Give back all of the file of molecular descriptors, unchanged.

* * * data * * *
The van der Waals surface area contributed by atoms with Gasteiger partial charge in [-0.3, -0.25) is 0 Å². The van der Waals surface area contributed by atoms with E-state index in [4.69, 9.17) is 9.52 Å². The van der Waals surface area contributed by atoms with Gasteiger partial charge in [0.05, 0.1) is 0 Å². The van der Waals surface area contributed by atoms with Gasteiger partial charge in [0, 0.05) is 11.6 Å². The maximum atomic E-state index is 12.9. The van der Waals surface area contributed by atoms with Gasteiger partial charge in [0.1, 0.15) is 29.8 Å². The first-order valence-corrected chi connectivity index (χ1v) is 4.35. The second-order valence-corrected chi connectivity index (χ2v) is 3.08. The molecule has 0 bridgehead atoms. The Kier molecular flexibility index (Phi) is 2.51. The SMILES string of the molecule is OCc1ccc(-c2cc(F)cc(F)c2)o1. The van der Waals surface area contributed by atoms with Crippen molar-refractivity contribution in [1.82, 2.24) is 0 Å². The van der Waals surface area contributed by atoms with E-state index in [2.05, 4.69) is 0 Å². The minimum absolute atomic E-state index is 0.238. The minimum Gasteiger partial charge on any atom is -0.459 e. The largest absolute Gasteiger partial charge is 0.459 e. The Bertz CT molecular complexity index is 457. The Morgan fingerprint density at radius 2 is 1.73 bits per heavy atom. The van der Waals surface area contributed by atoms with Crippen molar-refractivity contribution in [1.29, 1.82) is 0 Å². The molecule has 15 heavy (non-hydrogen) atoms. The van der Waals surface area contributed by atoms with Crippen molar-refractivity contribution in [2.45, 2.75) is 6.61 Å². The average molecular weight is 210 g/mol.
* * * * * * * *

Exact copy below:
The van der Waals surface area contributed by atoms with Gasteiger partial charge in [-0.3, -0.25) is 0 Å². The van der Waals surface area contributed by atoms with E-state index in [4.69, 9.17) is 9.52 Å². The van der Waals surface area contributed by atoms with Gasteiger partial charge in [0.05, 0.1) is 0 Å². The van der Waals surface area contributed by atoms with Gasteiger partial charge in [0, 0.05) is 11.6 Å². The maximum atomic E-state index is 12.9. The van der Waals surface area contributed by atoms with Gasteiger partial charge in [0.1, 0.15) is 29.8 Å². The first-order valence-corrected chi connectivity index (χ1v) is 4.35. The second-order valence-corrected chi connectivity index (χ2v) is 3.08. The molecule has 0 bridgehead atoms. The Kier molecular flexibility index (Phi) is 2.51. The SMILES string of the molecule is OCc1ccc(-c2cc(F)cc(F)c2)o1. The van der Waals surface area contributed by atoms with Crippen molar-refractivity contribution in [1.82, 2.24) is 0 Å². The van der Waals surface area contributed by atoms with E-state index in [2.05, 4.69) is 0 Å². The minimum absolute atomic E-state index is 0.238. The minimum Gasteiger partial charge on any atom is -0.459 e. The largest absolute Gasteiger partial charge is 0.459 e. The Bertz CT molecular complexity index is 457. The Morgan fingerprint density at radius 2 is 1.73 bits per heavy atom. The van der Waals surface area contributed by atoms with Crippen molar-refractivity contribution in [1.29, 1.82) is 0 Å². The molecule has 15 heavy (non-hydrogen) atoms. The van der Waals surface area contributed by atoms with Crippen molar-refractivity contribution in [2.45, 2.75) is 6.61 Å². The average molecular weight is 210 g/mol.